A minor spat on Twitter got me thinking. See image below:
@Ben_asbkltd was looking forward to hearing about the Xero roadmap at an upcoming roadshow event. My response triggered the conversation you see here. In direct messaging, Gary Turner, MD, Xero UK said that the company does publish these things. Well that’s sort of true. Stuff goes out on the blog but there isn’t really what I would call a formal process. Why should you care?
In a later Tweet, Gary referred to this post from KashFlow a while back entitled: Buy what we have today, not what we might have tomorrow. It’s not a fresh topic and one I have discussed from different perspectives in the past.
The KashFlow post got a decent amount of play with folk taking differernt positions depending upon whether they were on the buyer or seller side of the equation. Upon reflection, I think I missed a really important point and one that’s worth articulating today given that this topic has reared its head once again.
When it comes to roadmaps there are two distinct audiences:
- Potential buyers – to whom the KashFlow post seems closely aligned
- Existing buyers – who are actually the more important audience for reasons I’ll now explain
I spend a lot of time at user conferences. Central to those events are keynotes and analyst presentations that talk to the question of roadmap. On the one hand they provide a vision, on the other hand they represent a comfort factor.
Contrary to what many might have you believe, customers make long term decisions and that is nowhere more true when it comes to acquiring accounting software. In the early 2000′s the average life of a software customer used to be around five years. Now it is more likely to be 10 years. Good news for incumbents you might think. That is because the state of the art has matured to a point where switching is both difficult and unlikely to yield significant benefit. Except when a disruptive force comes along – in this case cloud accounting – and changes the game. Then we move back to a faster switching cycle while the market matures again. Only this time it is different.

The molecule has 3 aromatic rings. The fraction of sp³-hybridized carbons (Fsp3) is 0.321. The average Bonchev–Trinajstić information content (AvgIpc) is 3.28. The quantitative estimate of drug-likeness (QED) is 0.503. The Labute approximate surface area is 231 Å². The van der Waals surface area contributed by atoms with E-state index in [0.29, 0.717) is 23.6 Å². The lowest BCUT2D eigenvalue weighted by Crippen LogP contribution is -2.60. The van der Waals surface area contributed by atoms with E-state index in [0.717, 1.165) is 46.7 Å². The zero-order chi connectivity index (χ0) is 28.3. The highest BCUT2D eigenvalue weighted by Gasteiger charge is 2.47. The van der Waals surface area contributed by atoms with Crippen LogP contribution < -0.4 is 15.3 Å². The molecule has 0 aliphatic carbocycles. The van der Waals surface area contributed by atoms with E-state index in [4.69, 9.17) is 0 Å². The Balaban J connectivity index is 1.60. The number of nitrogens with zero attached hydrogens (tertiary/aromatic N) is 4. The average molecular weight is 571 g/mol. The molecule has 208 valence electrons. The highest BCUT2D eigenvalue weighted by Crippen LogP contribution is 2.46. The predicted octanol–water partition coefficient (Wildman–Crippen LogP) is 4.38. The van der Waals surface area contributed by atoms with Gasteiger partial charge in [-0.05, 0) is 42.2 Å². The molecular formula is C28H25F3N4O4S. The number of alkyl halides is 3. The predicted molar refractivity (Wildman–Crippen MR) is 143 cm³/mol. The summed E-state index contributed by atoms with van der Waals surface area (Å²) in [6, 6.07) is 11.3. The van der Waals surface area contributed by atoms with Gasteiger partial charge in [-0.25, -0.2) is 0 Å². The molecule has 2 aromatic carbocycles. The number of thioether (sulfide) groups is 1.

This current round of solution iteration is moving at an an unprecedented pace. The speed at which the new boys and girls on the block are delivering functionality is way beyond anything I have seen in the past. That puts buyers in a different and arguably more difficult position.
On the one hand, it is easy to see how buyers might be encouraged to flit from system to system. But what if one of the vendors presented a roadmap? Would that change perceptions? I believe it would.
Roadmaps are statements of intent. They are not statements of future fact and should never be relied upon as such. If that makes them sound on par with a chocolate teapot then you’d be wrong.
Accountants who are forward thinking make sure they are at least familiar with the broad strokes of what is going on in the market. They rely on monkeys like me (and many others) to keep them informed about what ‘we’ see further down the road. They need to know a bunch of things that will help them figure whether Vendor A is preferable to Vendor B given the composition of their client portfolio. Folks like myself make our assessments based upon many points of discovery: broad mega trends, different technologies e.g. mobile, internet, adoption among customers, user experience, market adoption and of course we all have our own agendas which add into the mix.
We make judgment calls not just on the basis of the here and now but of the immediate and longer term future. At least as best we can and as best we see it based upon many points of reference. It is an important if somewhat flawed approach.
Many analysts make their calls based upon a vague understanding of markets combined with a strong belief in certain tech trends. However, that general way of working is changing. The analysts of the past are making way for a new breed that have a much closer eye on what matters to customers. Rather than simply jumping upon a tech trend, they are assessing the variety of trends that are emerging in an effort to dovetail back to how they understand specific markets and their changing needs. Key to that in the accounting profession’s case is a realisation that commoditisation has hit ‘us’ big time and therefore transformation to survive and thrive are key to the future. That in turn means that ‘we’ need a much better understanding of the ‘roads ahead.’
So…if your vendor is fighting shy of giving firm indications about where they’re going and in what broad time frame then maybe you should be thinking about their ability to understand future need plus their understanding of what it means to service customers going forward. It is important.